Setter’s ‘Spectives: Just Say ‘Ewww’ to ‘The V.I.P.s’

Setter Drawing for Blog 082613Normally, I don’t care for movies with Richard Burton and Elizabeth Taylor. So I wasn’t surprised to find that The V.I.P.s, their 1963 film under Anthony Asquith’s direction, was awful. And I mean awful.

Soapy, too. In a bad way, not in an I, Claudius fun way. This was soap without a lot of bubbles. Deadly dull, unperfumed, lather-free soap.

And trashy. The tale of a group of high-end passengers who get stuck in a London airport due to fog, The V.I.P.s went from one dreary relationship to another, from Burton and Taylor’s married-couple-on-the-outs to Rod Taylor’s nice-guy businessman whose secretary, played by Maggie Smith, has fallen in love with him. I didn’t find any of these situations credible, and they just got more tedious as the film rolled along. Plus, the cinematography didn’t help, either. Strange compositions seemed to include lamps or some kind of bizarre light fixture in many shots, leading them to be jarring. And the score by the normally reliable Miklós Rózsa was awfully syrupy. Not good, Miklós. Not good.

So what are the takeaways from this? Well, I still don’t like Burton-Taylor movies. I also don’t like bad movies. And I love I, Claudius.

If you can find meaning in that, you’re a better man (or woman) than I.

Skip’s Quips: Disliking ‘The Comedians’ Is No Laughing Matter

Blog Sketch 082813Well, I tried to watch The Comedians. It was a valiant effort.

Unfortunately, it failed.

I’m not sure what the issue was. The pacing seemed off. Direction, by Peter Glenville, was a bit plodding, especially during the scenes involving Richard Burton and Elizabeth Taylor, who have never been my favorite acting team. It certainly was a powerful subject – Haiti during the reign of “Papa Doc” Duvalier – and it had some terrific performers, including Alec Guinness, Peter Ustinov, James Earl Jones and Lilian Gish, but the components didn’t really fit together. The movie felt like an unfinished jigsaw puzzle with inaccurately measured pieces.

Oh, well. I do like trying new things, but this picture didn’t grab me. Perhaps it’s one of those films that deserves to be remade. Better direction and a tighter script might serve it well.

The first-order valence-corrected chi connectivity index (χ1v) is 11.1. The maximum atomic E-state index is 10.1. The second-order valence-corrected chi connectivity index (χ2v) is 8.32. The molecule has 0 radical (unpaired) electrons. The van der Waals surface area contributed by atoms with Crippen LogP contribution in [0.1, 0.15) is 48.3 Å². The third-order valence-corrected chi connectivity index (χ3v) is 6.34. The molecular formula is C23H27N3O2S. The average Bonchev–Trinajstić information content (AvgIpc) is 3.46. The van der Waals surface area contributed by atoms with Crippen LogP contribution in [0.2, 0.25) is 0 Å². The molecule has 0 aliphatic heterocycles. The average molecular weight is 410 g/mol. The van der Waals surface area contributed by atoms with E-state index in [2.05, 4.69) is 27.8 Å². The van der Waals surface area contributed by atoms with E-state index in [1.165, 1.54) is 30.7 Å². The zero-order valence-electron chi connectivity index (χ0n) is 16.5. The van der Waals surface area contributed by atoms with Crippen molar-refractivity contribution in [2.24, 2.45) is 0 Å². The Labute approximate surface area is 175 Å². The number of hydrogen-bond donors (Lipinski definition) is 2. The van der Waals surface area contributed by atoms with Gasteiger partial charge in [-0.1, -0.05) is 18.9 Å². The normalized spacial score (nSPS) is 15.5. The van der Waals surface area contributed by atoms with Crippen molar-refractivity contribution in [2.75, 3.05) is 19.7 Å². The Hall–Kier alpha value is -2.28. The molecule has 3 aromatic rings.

Skip’s Quips: Top (or Perhaps Bottom) 10 Worst Miscastings in Cinema

Blog Sketch 082813Yes, I’ve been thinking of this. There certainly has been a host of miscasting throughout the years in the movies. Yet none so much, to my mind, as the ones that follow. Here they are in descending order of badness; take a look and see if you agree.

10) Robin Williams as Peter Pan in Hook: A dreadful performance by the usually hilarious Williams as the now-grown-up Pan in a horrid reimagining of the classic tale. This is one that belongs in Neverland.

9) Anthony Hopkins as Richard Nixon in Nixon: Mr. Hopkins can do almost anything, but Tricky Dick was beyond his ken. Then again, it wasn’t completely his fault; a more tiresome, overblown film you’ll hardly find.

8) Meryl Streep as Julia Child in Julie & Julia: Just put on a bizarre accent and roll, right? Isn’t that the way to portray the seminal TV chef? Nope. It sure seemed like that was the plan in this awful film, which plodded its way to the ending like one staggers through an Escoffier-planned meal. Let the diner beware.

7) Charlton Heston as Moses in The Ten Commandments: I never bought this one, despite its relegation to “classic” status. Not in my tablets. One has to wonder if Moses’ jaw was really that square. Surely his acting wasn’t.

6) Mel Gibson as Hamlet in Hamlet: At one time, I tried to convince myself that Gibson’s performance as the titular Shakespearean hero was interesting. Ah, those were the (naive) days. Really, it was a mannered, tedious portrayal in an otherwise decent film. Why, Franco Zeffirelli, why?

5) Johnny Depp as the Mad Hatter in Alice in Wonderland: Stop the insanity! I’m not sure if this backstory-driven reimagining of the Lewis Carroll book was director Tim Burton’s idea or not, but it didn’t work. Especially dreary was Depp’s misguided portrayal of said Hatter as a tragic figure. Repeat after me: Aargh! This was not frabjous casting.

4) Tony Curtis as the Viking Eric in The Vikings: A Viking by way of the Bronx. Can you say: “Riiiiiggghht.” Sorry, Tony, we love you, but not in this.

3) Nicol Williamson as Merlin in Excalibur: What a wrong, strange performance this is. Excalibur‘s an otherwise intriguing film, but I’ve always been puzzled by Williamson’s peculiar, sometimes–quiet-sometimes-loud-and-always-bizarre acting decisions as the legendary wizard. Odd and unconvincing portrayal.

2) Elizabeth Taylor as Cleopatra in, what else, Cleopatra: Do you have a hard time getting through this picture? Don’t worry; everyone does. Central to this issue is Taylor’s performance. Ah, the grandeur that was Hollywood.

1) John Wayne as Genghis Khan in The Conqueror: Need I say more?